EEYE: Windows SMB Client Transaction Response Handling Vulnerability

From: Marc Maiffret (mmaiffret_at_EEYE.COM)
Date: 02/09/05

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    Date:         Tue, 8 Feb 2005 16:16:51 -0800

    Windows SMB Client Transaction Response Handling Vulnerability

    Release Date:
    February 8, 2005

    Date Reported:
    August 2, 2004

    High (Remote Code Execution)


    Systems Affected:
    Windows 2000
    Windows XP
    Windows Server 2003

    eEye Digital Security has discovered a vulnerability in Windows SMB
    client's handling of SMB responses. An attacker who can cause an
    affected system to connect to the SMB service on a malicious host may
    exploit this vulnerability in order to execute code on the victim's

    Technical Details:
    The driver MRXSMB.SYS is responsible for performing SMB client
    operations and processing the responses returned by an SMB server
    service. A number of important Windows File Sharing operations, and all
    RPC-over-named-pipes, use the SMB commands Trans (25h) and Trans2 (32h).
    A malicious SMB server can respond with specially crafted Transaction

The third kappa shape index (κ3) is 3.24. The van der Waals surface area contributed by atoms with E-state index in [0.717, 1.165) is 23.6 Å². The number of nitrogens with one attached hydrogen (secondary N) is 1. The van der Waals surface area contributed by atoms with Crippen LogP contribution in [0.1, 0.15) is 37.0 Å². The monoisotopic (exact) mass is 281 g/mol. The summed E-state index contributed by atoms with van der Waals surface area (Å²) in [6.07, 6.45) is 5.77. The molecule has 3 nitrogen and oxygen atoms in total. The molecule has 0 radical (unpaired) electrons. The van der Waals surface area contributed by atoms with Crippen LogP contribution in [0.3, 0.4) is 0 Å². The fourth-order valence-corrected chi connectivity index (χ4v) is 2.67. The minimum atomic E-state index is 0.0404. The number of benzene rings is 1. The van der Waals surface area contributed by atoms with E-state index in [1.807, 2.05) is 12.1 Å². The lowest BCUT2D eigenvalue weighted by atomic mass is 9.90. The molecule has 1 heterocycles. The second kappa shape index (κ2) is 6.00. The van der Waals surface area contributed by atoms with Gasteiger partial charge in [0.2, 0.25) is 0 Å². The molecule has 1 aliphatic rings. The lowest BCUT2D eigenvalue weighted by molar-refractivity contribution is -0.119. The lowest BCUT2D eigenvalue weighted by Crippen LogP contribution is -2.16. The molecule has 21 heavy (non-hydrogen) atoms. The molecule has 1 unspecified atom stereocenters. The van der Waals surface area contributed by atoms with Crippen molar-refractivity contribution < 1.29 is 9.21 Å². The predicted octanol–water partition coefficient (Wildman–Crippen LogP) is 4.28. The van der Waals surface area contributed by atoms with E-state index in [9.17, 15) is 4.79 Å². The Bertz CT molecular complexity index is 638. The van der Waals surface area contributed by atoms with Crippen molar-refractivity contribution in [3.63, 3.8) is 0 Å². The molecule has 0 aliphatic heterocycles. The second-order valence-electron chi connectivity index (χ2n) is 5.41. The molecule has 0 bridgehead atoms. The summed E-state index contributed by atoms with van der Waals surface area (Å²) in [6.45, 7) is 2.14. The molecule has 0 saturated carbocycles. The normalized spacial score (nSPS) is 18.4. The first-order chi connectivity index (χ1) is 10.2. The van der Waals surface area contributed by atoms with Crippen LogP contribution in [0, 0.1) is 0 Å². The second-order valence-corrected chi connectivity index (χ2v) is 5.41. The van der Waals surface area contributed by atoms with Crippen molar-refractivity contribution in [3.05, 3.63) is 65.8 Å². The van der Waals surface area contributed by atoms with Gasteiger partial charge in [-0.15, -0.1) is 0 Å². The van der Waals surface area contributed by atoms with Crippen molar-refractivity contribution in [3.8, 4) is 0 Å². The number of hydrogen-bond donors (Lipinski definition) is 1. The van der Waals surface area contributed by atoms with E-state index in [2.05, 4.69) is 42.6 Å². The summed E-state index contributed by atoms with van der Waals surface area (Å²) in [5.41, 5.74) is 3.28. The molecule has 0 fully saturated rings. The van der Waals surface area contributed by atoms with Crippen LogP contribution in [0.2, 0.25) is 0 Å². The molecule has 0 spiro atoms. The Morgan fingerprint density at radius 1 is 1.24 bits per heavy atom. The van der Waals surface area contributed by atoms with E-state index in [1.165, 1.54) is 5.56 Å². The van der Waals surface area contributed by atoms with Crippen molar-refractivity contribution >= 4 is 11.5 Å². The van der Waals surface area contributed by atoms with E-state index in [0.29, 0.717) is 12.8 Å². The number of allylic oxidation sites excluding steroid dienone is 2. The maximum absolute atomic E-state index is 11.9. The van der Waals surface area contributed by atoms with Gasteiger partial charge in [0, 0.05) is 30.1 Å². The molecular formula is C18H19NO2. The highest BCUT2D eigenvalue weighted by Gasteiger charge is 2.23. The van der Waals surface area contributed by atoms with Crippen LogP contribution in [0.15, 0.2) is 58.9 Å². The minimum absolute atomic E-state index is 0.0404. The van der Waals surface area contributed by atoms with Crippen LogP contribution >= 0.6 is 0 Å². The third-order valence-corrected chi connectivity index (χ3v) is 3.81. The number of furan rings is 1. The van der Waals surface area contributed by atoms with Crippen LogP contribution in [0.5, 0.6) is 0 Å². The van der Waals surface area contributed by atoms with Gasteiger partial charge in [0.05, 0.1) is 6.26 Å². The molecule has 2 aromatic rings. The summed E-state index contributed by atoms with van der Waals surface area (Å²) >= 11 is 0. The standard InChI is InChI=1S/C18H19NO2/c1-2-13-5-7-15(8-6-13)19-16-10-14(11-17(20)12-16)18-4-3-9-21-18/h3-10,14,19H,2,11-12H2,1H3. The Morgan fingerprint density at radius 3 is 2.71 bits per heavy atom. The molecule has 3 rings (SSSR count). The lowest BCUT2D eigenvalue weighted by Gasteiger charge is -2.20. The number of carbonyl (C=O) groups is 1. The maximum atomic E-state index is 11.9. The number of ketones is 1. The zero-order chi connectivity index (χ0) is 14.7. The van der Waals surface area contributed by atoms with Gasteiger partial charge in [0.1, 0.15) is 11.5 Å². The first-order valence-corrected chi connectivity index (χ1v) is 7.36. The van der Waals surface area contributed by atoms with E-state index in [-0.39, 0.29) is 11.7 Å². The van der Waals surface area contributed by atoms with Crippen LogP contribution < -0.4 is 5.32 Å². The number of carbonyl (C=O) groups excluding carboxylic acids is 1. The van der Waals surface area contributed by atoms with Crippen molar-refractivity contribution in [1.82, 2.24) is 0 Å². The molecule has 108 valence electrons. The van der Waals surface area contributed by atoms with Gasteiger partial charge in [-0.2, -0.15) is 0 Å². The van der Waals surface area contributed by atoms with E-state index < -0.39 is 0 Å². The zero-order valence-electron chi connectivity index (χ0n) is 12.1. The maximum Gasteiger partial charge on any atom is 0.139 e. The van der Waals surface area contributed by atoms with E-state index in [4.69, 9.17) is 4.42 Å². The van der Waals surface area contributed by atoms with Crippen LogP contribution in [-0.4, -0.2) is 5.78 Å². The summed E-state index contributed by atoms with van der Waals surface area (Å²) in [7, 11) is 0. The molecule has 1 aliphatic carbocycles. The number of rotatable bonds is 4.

response data that will cause an overflow wherever the data is handled,
    either in MRXSMB.SYS or in client code to which it provides data. One
    example would be if the file name and short file name length fields in a
    Trans2 FIND_FIRST2 response packet can be supplied with inappropriately
    large values in order to cause an excessive memcpy to occur when the
    data is handled. In the case of these examples an attacker could
    leverage file:// links, that when clicked by a remote user, would lead
    to code execution.

    Retina - Network Security Scanner - has been updated to identify this
    Blink - End-Point Vulnerability Prevention - protects from this

    Vendor Status:
    Microsoft has released a patch for this vulnerability. The patch is
    available at:

    Yuji Ukai, Derek Soeder

    Related Links:
    Retina - Network Security Scanner -
    Blink - End-Point Vulnerability Prevention -

    KiP(he is back), altoids, cretz, hsj, commit(it works well...), Ink,
    Rhone, Rose, Mr. White, Chris, Joy, Spot, Alena, Brey, and Cristo.

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    NTBugtraq Editor's Note:
    Most viruses these days use spoofed email addresses. As such, using an Anti-Virus product which automatically notifies the perceived sender of a message it believes is infected may well cause more harm than good. Someone who did not actually send you a virus may receive the notification and scramble their support staff to find an infection which never existed in the first place. Suggest such notifications be disabled by whomever is responsible for your AV, or at least that the idea is considered.

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